Sales of "Shakespeare" reels to "wholesalers"

Defendant's principal argument, and one deemed dispositive here, is that plaintiff sold "Shakespeare" reels to wholesale distributors, as well as retailers, at 51-to-55% off list; and therefore such price is the "highest price" for which such articles were sold by the manufacturer "to wholesale distributors," within the meaning of section 4216(b) (2). Thus, defendant considers it immaterial that plaintiff sold comparable reels to South Bend at a lower wholesale price since it is the highest, not the lowest, wholesale price which governs application of section 4216(b) (2). The evidence supports defendant and shows that, notwithstanding its sales policy of equal terms to all customers, plaintiff sold "Shakespeare" reels at 51-to-55% off list to distributors who warehoused them and sold them through catalogs and outside salesmen to retailers on a regular basis and at markups comparable to other goods.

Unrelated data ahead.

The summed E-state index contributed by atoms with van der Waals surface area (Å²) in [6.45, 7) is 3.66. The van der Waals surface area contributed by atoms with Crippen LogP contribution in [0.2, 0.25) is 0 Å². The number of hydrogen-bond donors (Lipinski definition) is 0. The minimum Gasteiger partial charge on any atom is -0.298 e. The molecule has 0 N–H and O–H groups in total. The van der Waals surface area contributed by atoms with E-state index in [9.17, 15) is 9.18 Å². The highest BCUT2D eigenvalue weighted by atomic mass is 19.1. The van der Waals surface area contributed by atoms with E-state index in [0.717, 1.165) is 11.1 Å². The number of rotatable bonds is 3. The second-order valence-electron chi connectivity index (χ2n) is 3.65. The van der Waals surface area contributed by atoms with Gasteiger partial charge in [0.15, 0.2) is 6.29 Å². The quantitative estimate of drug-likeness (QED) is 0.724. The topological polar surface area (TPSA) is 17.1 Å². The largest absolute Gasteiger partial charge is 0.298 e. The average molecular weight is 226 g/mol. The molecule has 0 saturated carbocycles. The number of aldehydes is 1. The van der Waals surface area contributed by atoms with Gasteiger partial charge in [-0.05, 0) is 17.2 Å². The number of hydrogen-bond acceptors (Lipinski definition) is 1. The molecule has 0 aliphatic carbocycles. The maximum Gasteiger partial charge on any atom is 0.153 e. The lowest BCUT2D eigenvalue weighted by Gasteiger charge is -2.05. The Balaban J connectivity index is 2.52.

Plaintiff says such sales were not "wholesale transactions" because the price charged was the same as the price to retailers; and that it is unrealistic and contrary to the intent and purpose of section 4216(b) (2) to consider a manufacturer's price to retailers also to be its highest price to wholesale distributors. Neither the statute and its legislative history nor the regulations support this view. The regulations6  define "wholesale distributors" as "persons who customarily resell to others who in turn resell," a definition consistent with pertinent case law. See West Kentucky Coal Co. v. Walling, 153 F.2d 582, 585 (6th Cir. 1946); Zehring v. Brown Materials, 48 F. Supp. 740, 743 (S.D. Cal. 1943). Several of plaintiff's customers fit this well-established definition. Furthermore, wholesale price has been defined as the price which a retailer pays in expectation of obtaining a higher price by way of profit from the ultimate consumer. Guess v. Montague, 51 F. Supp. 61, 65 (E. D.S.C. 1942). The record shows that despite plaintiff's selling policy, some wholesalers bought "Shakespeare" reels and resold them to retailers, similarly to other goods, to realize their usual profit.7